Review: Hyperballoid HD
Developer: iSquared Games
Release Date: December 10th, 2009
Price: £3.19 | €3.99
What I liked:
- The game is fairly inexpensive.
- Lots of interesting power-ups. The level warp can save you from having to clear all the bricks.
- There are 100 levels and it is a game that most could just pick up and play.
What I disliked:
- The music gets a little repetitive after a while. There are custom soundtracks though.
- The game can get very boring while trying to clear those last few blocks you just can’t seem to get.
- No leaderboards, but there are trophies.
- Motion controls, if you chose to use them, don’t work all to well. They seem like they were just tacked on.
Everyone at one point in time has probably played a brick breaking game. The objective is simple, you have a paddle and a ball. You then use the paddle to bounce the ball into the bricks. Hyperballoid HD is just that, a classic take on what you remember brick breaking games to be.
This visuals in the game are nice to look at to say the least. The game can be played in 1080p and everything looks nice and crisp, especially the backgrounds. Be warned though, if you are playing in an SD resolution you may have a hard time reading the text in-game. There are a fair amount of power-ups in this game, so make sure you look at the help menu. It details every last one of them and there are some that you definitely want to avoid (the ones that make you lose a life D:<). The music also seems to fit well into the 100 worlds you will play through. But after a while, hearing the same few songs over and over again can bore you. Thankfully this game features custom soundtrack support.
The game also features support for some of the things offered by the PlayStation 3. You of course have trophies, which are fairly easy to collect in this game, the aforementioned custom soundtracks, and motion controls using the SixAxis controller. But beyond that there is nothing. I found it really odd that leaderboards were not in the game, because if you look at early screens you can see a highscore option on the main menu. In the copy we received from the European Store, that option was not available. Hopefully that will be patched in the future.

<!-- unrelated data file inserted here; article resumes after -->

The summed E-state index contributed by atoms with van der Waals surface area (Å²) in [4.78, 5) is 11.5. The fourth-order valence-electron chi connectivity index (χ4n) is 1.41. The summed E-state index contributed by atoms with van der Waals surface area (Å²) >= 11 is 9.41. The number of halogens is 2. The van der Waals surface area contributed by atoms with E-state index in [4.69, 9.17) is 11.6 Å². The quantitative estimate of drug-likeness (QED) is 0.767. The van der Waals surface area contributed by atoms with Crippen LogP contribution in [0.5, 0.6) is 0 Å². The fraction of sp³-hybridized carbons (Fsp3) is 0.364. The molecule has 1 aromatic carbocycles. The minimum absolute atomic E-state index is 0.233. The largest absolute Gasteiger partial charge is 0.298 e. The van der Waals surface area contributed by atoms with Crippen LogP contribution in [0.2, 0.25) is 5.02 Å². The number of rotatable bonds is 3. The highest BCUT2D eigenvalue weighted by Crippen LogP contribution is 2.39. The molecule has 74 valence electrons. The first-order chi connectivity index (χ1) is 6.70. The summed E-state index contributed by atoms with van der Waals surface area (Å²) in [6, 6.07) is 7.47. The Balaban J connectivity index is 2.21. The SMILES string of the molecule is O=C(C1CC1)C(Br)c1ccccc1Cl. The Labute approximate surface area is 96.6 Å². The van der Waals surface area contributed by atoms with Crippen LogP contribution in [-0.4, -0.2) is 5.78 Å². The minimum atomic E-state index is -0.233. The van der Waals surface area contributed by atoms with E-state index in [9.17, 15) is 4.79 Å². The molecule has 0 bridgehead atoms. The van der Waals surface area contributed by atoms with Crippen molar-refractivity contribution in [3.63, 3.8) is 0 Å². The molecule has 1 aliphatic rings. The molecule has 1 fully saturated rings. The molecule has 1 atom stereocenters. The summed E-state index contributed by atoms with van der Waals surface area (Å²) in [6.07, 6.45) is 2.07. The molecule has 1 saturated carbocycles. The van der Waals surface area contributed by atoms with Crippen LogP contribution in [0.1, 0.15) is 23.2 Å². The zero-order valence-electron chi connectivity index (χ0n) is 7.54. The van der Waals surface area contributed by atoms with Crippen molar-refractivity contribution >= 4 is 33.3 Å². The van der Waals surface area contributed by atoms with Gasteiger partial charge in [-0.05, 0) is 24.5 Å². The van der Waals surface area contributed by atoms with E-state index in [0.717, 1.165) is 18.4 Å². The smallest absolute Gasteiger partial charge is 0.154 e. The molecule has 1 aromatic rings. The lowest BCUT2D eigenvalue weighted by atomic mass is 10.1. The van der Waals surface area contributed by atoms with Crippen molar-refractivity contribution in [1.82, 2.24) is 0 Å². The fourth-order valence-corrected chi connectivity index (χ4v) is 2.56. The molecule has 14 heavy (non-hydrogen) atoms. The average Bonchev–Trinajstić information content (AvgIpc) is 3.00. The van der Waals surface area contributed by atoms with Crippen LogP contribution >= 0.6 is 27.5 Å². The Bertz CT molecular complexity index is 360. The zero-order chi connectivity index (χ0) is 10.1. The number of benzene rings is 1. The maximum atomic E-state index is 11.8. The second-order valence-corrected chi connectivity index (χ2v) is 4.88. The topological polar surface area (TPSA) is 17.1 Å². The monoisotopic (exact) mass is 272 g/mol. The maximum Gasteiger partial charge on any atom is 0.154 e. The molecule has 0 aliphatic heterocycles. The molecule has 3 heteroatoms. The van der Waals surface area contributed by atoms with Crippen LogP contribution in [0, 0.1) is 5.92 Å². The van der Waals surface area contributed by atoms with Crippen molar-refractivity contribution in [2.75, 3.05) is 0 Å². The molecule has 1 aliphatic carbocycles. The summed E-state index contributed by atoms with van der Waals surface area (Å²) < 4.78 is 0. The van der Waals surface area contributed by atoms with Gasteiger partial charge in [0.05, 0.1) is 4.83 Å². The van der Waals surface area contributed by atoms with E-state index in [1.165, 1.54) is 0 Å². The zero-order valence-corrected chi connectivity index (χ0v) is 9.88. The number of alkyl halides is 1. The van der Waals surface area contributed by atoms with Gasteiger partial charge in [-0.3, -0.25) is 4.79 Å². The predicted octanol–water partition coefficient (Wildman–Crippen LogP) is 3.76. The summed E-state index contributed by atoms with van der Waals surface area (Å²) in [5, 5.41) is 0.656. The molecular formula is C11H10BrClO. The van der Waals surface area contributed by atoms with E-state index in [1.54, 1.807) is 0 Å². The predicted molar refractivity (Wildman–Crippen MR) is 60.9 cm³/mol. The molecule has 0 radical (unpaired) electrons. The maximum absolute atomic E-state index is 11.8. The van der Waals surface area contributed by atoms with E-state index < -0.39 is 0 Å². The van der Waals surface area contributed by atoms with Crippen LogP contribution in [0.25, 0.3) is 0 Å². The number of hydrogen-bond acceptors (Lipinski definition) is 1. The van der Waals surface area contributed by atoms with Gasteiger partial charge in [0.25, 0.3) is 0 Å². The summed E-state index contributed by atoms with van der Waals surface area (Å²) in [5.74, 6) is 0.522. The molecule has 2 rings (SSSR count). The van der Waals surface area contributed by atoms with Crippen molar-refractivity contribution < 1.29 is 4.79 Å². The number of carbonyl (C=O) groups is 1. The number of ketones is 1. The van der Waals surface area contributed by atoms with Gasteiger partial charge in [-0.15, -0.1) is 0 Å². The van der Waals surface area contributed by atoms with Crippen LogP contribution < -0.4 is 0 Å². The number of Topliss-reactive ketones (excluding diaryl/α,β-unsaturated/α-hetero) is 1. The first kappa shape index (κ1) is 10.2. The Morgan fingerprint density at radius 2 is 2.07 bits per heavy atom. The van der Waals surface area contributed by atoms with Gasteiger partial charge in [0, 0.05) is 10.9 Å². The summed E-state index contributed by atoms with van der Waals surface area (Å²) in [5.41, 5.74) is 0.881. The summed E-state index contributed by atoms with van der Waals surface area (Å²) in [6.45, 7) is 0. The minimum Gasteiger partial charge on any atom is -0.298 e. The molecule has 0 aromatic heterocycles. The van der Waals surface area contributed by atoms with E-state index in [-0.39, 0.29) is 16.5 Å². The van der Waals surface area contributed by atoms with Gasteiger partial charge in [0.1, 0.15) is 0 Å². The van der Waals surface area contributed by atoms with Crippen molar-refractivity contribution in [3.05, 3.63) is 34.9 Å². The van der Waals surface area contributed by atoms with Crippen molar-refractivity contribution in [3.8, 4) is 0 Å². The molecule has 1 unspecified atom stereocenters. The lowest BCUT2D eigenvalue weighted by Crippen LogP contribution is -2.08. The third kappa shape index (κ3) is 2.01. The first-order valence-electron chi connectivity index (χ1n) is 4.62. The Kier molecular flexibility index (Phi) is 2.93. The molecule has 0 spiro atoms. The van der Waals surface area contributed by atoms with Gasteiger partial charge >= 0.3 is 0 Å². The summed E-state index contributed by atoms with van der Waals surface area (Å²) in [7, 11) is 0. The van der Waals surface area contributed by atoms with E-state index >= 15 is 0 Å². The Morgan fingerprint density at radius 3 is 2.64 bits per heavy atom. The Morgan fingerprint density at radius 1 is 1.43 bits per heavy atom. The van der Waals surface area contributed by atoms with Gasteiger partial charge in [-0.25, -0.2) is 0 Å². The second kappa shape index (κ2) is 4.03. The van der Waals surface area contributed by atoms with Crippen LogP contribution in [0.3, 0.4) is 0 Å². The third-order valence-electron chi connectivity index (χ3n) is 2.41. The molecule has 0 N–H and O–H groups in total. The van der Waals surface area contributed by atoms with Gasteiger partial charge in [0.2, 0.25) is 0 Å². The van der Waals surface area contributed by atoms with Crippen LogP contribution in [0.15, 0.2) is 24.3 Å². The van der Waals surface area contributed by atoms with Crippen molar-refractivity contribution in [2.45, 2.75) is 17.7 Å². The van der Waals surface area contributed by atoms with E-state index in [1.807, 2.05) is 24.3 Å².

Not having highscores isn’t the only bummer with this game, at times it gets very tedious. The game will help you out a little by having warp power-up appear when you have most of the blocks cleared, but it is getting to that point which is the problem. There are many types of bricks in this game, most of which take multiple hits to clear. I spent probably on average about 7 to 10 minutes to clear stages towards the end of the game. Power-ups become few and far between so you are just stuck trying to bounce the ball into the bricks over and over and over again until you hopefully clear enough for the warp to appear. Some players may love that, but this game just is a little too oldschool for me.
If you were to just look at this game by itself, you would be hard pressed to find faults in it. The controls are responsive, it has good music (even though it gets repetitive), and there are tons of levels to play. There is also the price, it is really inexpensive which is always a plus. But then when you compare it to other games of a similar genre on PSN it doesn’t fare as well. Of all the brick breakers on PSN this one sticks the closest to the genre’s arcade roots. So I can really only recommend this game to you if you have someone in your house who only casually plays games or if you just really love to break bricks.